Rosenbaum Creates a Sprawling Vertical Garden from Hundreds of Recycled Soda Bottles

by , 02/25/13

green design, eco design, sustainable design, Sao Paolo, vertical gardens, recycled bottle garden, Luciano Huck, Home Sweet Home, Rosenbaum firm, upcycled vertical garden, plastic bottle vertical garden

For Home Sweet Home, Rosenbaum transformed over fifty Brazilian homes with colorful makeovers that were easy on the wallet. Their beautiful homemade vertical garden infuses a home’s walkway with greenery, and it can be constructed almost entirely with found materials.  Cilantro, basil, parsley, chives and lettuce grow in tufts all along the walkway, infusing the air with fresh scents.

To construct the garden Rosenbaum first collected hundreds of plastic soda and water bottles and then rinsed them and stripped them of their labels and logos.  A rectangular cut was then made in each bottle to serve as the top of the planter. Rosenbaum then threaded the bottle planters together in columns by poking holes at either end of each bottle and holding them in place with anchor weights. Spaced evenly apart, the columns of bottle planters  were hung along the wall to form a grid. Each bottle is then filled with dirt and seeds, and voila – a living vertical garden.

The firm released an official instruction manual (in Portuguese) to inspire others to create their own vertical gardens that not only grow food, but also repurpose plastic bottles found around the house.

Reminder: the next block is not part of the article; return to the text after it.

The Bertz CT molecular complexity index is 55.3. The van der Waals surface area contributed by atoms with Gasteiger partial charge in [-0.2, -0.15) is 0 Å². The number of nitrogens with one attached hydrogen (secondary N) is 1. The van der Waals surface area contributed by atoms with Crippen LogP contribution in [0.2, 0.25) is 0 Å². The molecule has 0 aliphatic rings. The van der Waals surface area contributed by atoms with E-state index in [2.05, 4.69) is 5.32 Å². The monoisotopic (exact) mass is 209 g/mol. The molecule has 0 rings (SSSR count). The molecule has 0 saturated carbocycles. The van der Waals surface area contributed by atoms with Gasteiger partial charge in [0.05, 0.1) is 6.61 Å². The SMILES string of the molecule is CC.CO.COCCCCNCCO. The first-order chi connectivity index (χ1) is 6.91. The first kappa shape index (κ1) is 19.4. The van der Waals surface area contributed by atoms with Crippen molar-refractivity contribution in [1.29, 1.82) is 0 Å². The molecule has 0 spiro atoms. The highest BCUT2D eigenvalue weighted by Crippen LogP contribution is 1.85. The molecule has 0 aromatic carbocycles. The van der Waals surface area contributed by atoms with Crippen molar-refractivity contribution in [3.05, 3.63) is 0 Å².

+ Rosenbaum

Via This is Colossal

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  1. Natasha Christian January 6, 2014 at 11:51 pm

    I love it ! I saw this pic last year and decided to do a search, in order to find out what herbs were planted and how to make it. I\’m so happy I found all the information. I am replicating it as a part of my New Year\’s resolution. Thank you

  2. willemvancotthem February 26, 2013 at 3:57 pm

    This is a pretty wall garden, but not a practical one as one has to water each bottle separately. That problem could be solved by hanging the bottles in vertical columns and having a couple of drainage holes at the bottom of every bottle. Thus, one could water the top bottle of every column and water would drip from bottle to bottle. Anyway, I prefer to set up bottle towers (see my You TUBE-videos on that method).

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